The US Department of Defense frequently releases press statements detailing the targets US-led coalition airstrikes have bombed in Iraq and Syria as part of their ongoing war against Islamic State (ISIS) militants. These statements invariably describe how many ISIS vehicles, fighting positions, supply routes and tactical units coalition airstrikes have destroyed on a given day of the air campaign.
Since the Vietnam War-era the US hasn’t “body counts” as an indicator of how well they are doing against a particular adversary. While in this war, they do announce whenever they manage to kill some ISIS leader, they have, for the most part, focused on keeping count of how much damage they are doing to infrastructure in ISIS-held territory and how many of their vehicles and weapons they are destroying. For example the Pentagon announced last September that they had done serious damage to ISIS’s chemical weapon capability by destroying a pharmaceutical plant which they suspected ISIS had been using to produce chlorine and mustard gases in a barrage of airstrikes.
The US military is likely correct in many, if not most, of these cases. However, there is reason to suspect that there is more to these estimates and figures than meets the eye. When Syrian Kurdish-led forces managed to capture the city Manbij from ISIS in August they discovered a large ISIS stockpile of fake weapons, many of them anti-aircraft guns, which were clearly designed solely in order to deceive coalition jets – and possibly divert their attention away from targets which were of actual importance to the militants. The discovery of that stockpile raises serious questions about how successfully ISIS may have managed to fool the coalition about how successful their campaign against the militants is going, or how strong/well-armed the militants have been in the first place.
Although it might surprise at first sight, deception is nothing new in the repertoire of military warfare. Russia has been known to literally place tank-shaped balloons across its territory to trick its neighbours, and potential enemies, into believing its military is much larger than it actually is. In the run-up to D-day in World War II the allies successfully misled the Nazi Germany about where they would invade in Operation Fortitude – which saw the creation of phantom field armies that, to the Nazis, appeared to be massing in preparation to assault different French and Norwegian fronts.
Even though ISIS is unlikely to ever get the upper-hand in this war it could potentially prolong the war against its technological advanced enemy by utilizing clever deceptive tactics as part of a broader range of asymmetrical methods to counter or put a strain on the coalitions resources.
Unlike the Russian Air Force in Syria – who have been dropping unguided “dumb” bombs from their ageing Soviet stockpiles – the US-led coalition has been relying primarily on more expensive precision guided bombs to target ISIS in approximately 12,500 airstrikes until end of May 2016. In total the majority of approximate 42,000 bombs dropped on suspected ISIS targets have been dropped by US aircraft since the start of this war two years ago. This has led the US to raid its stockpiles around the world as this campaign continues and even seek to build another 45,000 for future use, a clear indicator of how depleting sustaining this campaign has proven to be on their reserves (Marcus Weisgerber, “The US Is Raiding Its Global Bomb Stockpiles to Fight ISIS“, Defense One, 26 May 2016).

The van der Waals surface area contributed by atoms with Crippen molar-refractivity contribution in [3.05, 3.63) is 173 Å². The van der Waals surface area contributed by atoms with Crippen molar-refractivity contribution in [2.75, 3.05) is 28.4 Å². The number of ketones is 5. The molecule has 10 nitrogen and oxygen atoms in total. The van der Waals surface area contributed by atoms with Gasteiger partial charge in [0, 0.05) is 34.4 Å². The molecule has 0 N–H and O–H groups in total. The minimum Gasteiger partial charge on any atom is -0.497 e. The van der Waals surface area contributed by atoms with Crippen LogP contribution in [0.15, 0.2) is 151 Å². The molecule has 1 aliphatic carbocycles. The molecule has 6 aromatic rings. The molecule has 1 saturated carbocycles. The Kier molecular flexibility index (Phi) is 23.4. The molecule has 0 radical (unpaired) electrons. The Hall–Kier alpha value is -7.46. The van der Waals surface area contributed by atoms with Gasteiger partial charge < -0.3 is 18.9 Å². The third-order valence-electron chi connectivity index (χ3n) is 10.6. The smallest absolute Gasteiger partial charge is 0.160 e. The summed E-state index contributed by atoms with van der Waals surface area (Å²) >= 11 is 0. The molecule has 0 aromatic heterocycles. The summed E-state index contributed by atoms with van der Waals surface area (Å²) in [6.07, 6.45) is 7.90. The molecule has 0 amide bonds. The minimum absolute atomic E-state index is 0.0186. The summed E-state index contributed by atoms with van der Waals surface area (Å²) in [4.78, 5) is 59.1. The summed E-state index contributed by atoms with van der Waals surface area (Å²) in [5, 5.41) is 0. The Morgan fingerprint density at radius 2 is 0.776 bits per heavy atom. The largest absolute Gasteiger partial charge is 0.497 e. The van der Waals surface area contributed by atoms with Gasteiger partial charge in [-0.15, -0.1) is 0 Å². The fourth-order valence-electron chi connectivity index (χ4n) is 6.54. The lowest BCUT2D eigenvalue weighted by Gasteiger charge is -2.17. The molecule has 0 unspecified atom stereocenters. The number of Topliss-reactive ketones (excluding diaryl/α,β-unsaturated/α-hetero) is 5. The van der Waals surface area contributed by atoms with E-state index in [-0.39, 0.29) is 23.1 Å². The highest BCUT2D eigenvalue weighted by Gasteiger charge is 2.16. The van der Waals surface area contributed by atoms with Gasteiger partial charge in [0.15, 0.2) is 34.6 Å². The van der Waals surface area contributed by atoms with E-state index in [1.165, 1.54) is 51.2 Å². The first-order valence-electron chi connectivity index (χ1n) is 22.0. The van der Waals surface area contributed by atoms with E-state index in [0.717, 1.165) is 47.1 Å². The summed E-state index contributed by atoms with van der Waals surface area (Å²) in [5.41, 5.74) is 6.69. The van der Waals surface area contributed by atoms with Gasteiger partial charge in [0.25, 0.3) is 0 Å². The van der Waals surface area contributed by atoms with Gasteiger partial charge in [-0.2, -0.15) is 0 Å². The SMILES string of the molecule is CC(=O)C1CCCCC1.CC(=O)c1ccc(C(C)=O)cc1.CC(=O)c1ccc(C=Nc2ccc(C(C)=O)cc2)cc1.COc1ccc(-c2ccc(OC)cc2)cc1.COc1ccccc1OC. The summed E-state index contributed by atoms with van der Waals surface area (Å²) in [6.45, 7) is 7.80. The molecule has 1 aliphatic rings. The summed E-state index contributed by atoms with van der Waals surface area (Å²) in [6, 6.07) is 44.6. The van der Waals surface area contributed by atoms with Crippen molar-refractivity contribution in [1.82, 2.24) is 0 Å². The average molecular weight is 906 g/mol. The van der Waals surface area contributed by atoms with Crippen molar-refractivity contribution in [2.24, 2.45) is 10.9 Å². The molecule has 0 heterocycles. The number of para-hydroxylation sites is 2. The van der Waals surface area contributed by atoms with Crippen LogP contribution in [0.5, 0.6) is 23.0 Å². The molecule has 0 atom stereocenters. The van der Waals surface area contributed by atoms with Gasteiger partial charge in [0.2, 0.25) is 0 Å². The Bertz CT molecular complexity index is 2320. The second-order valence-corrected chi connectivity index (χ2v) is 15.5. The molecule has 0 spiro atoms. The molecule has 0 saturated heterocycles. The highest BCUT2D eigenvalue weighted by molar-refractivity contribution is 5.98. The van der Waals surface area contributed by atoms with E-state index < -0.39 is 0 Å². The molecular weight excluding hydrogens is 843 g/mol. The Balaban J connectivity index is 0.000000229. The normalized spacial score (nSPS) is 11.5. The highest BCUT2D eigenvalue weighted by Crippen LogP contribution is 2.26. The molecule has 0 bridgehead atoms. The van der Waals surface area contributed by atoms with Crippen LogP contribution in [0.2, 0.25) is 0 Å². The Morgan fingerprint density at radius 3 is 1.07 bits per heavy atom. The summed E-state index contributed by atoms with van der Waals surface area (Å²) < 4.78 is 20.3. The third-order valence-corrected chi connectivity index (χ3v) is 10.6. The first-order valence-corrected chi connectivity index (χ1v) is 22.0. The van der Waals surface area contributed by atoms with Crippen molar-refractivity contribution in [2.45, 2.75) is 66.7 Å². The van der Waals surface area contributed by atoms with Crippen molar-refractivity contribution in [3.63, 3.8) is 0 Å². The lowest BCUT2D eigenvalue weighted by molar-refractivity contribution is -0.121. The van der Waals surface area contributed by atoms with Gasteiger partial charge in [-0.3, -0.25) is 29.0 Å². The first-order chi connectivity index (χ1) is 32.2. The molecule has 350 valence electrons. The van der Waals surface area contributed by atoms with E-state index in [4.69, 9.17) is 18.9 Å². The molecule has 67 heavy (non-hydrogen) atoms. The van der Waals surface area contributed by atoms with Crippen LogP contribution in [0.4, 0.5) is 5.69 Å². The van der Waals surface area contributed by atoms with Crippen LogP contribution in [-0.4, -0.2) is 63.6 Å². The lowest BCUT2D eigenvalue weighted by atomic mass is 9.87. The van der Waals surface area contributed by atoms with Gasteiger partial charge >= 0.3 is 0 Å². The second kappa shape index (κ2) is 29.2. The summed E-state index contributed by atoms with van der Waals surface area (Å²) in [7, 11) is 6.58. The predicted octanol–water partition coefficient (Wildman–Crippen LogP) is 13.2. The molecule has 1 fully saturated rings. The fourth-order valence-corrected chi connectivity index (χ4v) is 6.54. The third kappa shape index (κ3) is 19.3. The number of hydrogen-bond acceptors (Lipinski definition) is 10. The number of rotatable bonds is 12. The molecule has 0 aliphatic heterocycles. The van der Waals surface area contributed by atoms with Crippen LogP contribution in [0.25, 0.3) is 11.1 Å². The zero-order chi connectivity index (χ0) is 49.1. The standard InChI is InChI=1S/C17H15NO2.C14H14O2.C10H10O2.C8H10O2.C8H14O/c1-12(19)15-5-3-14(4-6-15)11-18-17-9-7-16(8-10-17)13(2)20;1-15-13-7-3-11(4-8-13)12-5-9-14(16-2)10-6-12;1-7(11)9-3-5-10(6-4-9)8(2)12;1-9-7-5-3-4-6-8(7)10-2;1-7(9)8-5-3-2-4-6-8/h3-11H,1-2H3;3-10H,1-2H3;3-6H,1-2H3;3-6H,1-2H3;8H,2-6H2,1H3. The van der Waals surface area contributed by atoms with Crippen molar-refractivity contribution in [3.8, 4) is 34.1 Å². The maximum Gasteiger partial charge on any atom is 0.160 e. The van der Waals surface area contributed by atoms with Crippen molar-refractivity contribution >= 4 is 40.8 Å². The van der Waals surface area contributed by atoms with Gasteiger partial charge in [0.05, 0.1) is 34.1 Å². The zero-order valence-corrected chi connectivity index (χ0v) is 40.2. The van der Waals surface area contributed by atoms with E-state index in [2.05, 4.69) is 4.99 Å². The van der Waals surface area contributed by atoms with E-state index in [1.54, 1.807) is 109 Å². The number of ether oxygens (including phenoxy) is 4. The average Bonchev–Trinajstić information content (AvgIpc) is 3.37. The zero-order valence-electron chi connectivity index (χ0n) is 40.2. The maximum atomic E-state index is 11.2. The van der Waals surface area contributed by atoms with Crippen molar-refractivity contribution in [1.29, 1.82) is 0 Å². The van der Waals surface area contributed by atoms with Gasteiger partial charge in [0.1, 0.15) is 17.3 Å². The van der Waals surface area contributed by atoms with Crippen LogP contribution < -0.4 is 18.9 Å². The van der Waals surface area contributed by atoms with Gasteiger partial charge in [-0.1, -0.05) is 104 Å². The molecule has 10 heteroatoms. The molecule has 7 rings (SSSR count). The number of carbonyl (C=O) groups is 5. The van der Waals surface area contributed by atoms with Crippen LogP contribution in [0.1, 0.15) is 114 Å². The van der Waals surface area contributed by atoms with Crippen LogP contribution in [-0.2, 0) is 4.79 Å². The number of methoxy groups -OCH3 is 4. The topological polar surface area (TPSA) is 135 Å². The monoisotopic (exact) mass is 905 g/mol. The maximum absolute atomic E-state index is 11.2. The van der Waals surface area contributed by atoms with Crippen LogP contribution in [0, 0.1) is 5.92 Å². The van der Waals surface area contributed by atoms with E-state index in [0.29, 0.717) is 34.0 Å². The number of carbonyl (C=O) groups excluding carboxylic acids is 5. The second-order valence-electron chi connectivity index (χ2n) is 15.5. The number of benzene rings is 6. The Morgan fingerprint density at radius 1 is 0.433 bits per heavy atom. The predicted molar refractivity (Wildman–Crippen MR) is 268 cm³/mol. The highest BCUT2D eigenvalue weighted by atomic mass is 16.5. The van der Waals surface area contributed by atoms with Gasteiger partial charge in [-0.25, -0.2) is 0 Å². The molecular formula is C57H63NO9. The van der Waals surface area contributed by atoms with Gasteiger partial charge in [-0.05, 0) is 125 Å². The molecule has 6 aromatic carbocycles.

British Brimstone missiles (which cost between 65,000 and 125,000 a unit, if development and additional costs are excluded) were deployed essentially for use against simple ISIS Toyota pick-up trucks mounted with heavy machine guns (classic technicals) in support of the coalition campaign. The fact that such bombs and missiles could well have been fired against phony ISIS weapons and positions show the risk the coalition might be running of expending large quantities of such expensive ordnance.
Between the beginning of the US-led air campaign against ISIS in August 8, 2014 to September 26, 2016, US Central Command estimates that a total of 31,900 suspected ISIS-related targets, ranging from Humvees to oil infrastructure, have been destroyed by coalition bombing. These estimates are based on the daily reports which have accumulated over the course of the last two years and could well include a number of fake targets.
As ISIS continues to incrementally lose territory and as coalition airstrikes are helping allied forces on the ground advance closer to ISIS’s primary stronghold cities of Mosul and Raqqa the coalition needs to be cautious that such deceptive tactics do not lead it to commit any fatal blunders.